Titman, a member of the Pit River Tribe, and his parents have repeatedly asked that he be granted permission to wear the feather during the ceremony to represent his heritage and religion, and mark his academic achievement, but their requests were denied, according to the ACLU.

http://go.uen.org/3Qx

 

 


 

 

 

Summer Meals Programs for Poor Children Grow, But Unmet Need Persists Education Week

 

More low-income children ate at federally subsidized summer meals sites in the summer of 2014, continuing a trend in growth in participation that started a few years before, a new report says.

But work remains to be done to ensure that all children who eat free and reduced-price meals during the school year have access to similar assistance in the summer, it says.

Summer meal programs, hosted by schools and approved non-profit organizations, offer free meals to children in areas where 50 percent or more of students qualify for free or reduced-price lunches. In some cases, those meals are offered from trucks and buses that go into low-income neighborhoods where children may lack transportation to meals sites.

http://go.uen.org/3QF

 

A copy of the report

http://go.uen.org/3QG (Food Research and Action Center)

 

 


 

 

Mpls. private school takes students to adult novelty store for sex ed lesson The field trip upset some parents at Gaia School. “It’s just a major breach of trust,” said one parent.

Minneapolis Star-Tribune

 

Some parents are outraged after the leader of a small Minneapolis private school took about a dozen middle- and high-school-aged students on a sex education field trip to an adult novelty store late last week.

“It’s just a major breach of trust,” said Lynn Floyd, whose 11- and 13-year-old daughters were part of the outing to the Smitten Kitten. “You just can’t erase those images.”

A leader of Gaia Democratic School and the host of the field trip defended the outing, saying the visit capped a monthslong sex education class.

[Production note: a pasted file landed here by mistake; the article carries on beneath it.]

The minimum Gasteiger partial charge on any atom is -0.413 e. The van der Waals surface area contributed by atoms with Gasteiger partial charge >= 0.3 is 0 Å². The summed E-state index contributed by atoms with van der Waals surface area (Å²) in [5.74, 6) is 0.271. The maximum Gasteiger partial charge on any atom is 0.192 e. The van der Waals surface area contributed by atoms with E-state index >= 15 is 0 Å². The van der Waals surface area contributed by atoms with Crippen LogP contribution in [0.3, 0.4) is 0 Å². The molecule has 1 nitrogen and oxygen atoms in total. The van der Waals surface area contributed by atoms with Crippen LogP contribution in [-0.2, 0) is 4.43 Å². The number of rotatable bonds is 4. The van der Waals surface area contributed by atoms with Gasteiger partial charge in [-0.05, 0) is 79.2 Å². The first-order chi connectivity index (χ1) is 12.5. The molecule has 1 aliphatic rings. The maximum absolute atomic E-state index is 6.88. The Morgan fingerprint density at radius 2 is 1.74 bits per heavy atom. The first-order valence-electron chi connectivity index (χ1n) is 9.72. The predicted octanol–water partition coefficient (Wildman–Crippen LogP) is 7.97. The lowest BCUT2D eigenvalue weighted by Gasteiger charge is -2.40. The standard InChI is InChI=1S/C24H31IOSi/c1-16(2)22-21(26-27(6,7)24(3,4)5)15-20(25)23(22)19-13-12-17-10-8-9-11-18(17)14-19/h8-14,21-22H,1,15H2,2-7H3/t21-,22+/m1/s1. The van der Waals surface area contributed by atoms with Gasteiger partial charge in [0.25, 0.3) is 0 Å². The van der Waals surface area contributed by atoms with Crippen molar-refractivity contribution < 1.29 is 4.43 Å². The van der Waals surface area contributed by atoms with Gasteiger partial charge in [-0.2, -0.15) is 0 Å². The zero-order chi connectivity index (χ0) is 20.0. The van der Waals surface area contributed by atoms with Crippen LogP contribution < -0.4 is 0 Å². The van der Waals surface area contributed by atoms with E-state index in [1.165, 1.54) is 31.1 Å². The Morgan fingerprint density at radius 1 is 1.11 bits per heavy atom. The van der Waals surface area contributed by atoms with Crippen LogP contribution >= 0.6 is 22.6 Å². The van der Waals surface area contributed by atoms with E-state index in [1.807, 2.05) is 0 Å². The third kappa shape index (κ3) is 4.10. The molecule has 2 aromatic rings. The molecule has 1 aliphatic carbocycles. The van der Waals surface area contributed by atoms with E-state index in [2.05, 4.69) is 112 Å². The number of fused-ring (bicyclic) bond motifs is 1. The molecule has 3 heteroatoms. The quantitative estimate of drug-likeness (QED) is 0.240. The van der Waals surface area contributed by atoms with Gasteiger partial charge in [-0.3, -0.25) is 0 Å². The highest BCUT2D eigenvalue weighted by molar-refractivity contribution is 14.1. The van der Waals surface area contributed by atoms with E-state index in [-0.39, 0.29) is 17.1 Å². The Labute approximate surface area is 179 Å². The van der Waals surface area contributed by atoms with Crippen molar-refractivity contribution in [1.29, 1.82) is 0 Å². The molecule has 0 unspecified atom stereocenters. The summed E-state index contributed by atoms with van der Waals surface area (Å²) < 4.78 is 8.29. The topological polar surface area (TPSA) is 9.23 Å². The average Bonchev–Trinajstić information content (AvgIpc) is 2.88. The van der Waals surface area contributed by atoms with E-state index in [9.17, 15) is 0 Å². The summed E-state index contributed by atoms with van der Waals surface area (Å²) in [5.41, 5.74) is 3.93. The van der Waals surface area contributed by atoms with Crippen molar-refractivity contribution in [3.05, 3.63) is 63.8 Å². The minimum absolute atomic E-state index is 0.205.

Director Starri Hedges, who also teaches the school’s sex education class, said she wanted to provide a safe and welcoming environment for students to learn about human sexual behavior.

http://go.uen.org/3Qc

 

http://go.uen.org/3Qy (AP)

 

 


 

 

 

Bay Area teacher begs NBA MVP Stephen Curry to stay away from his school USA Today

 

Well, this is a new one.

While most teachers across the state of California would love to receive a visit from one of the newly-crowned Western Conference champion Golden State Warriors, one Bay Area teacher is begging that they stay away.

You read that right. Rather than be the beneficiary of one of the NBA Cares programs, which the league uses to connect with the community, Matt Amaral used a blog post to ask league MVP Stephen Curry to stay away.

Here’s the really crazy thing: He makes a great case.

It’s not that Amaral dislikes the Warriors. Quite the contrary; he’s a lifelong fan. And it’s not that he thinks the NBA’s community initiatives are empty public relations exercises; he goes to lengths to praise those as well. Rather, he worries that Curry and his teammates are so approachable and human that they will convince his students they can reach Curry’s heights as well.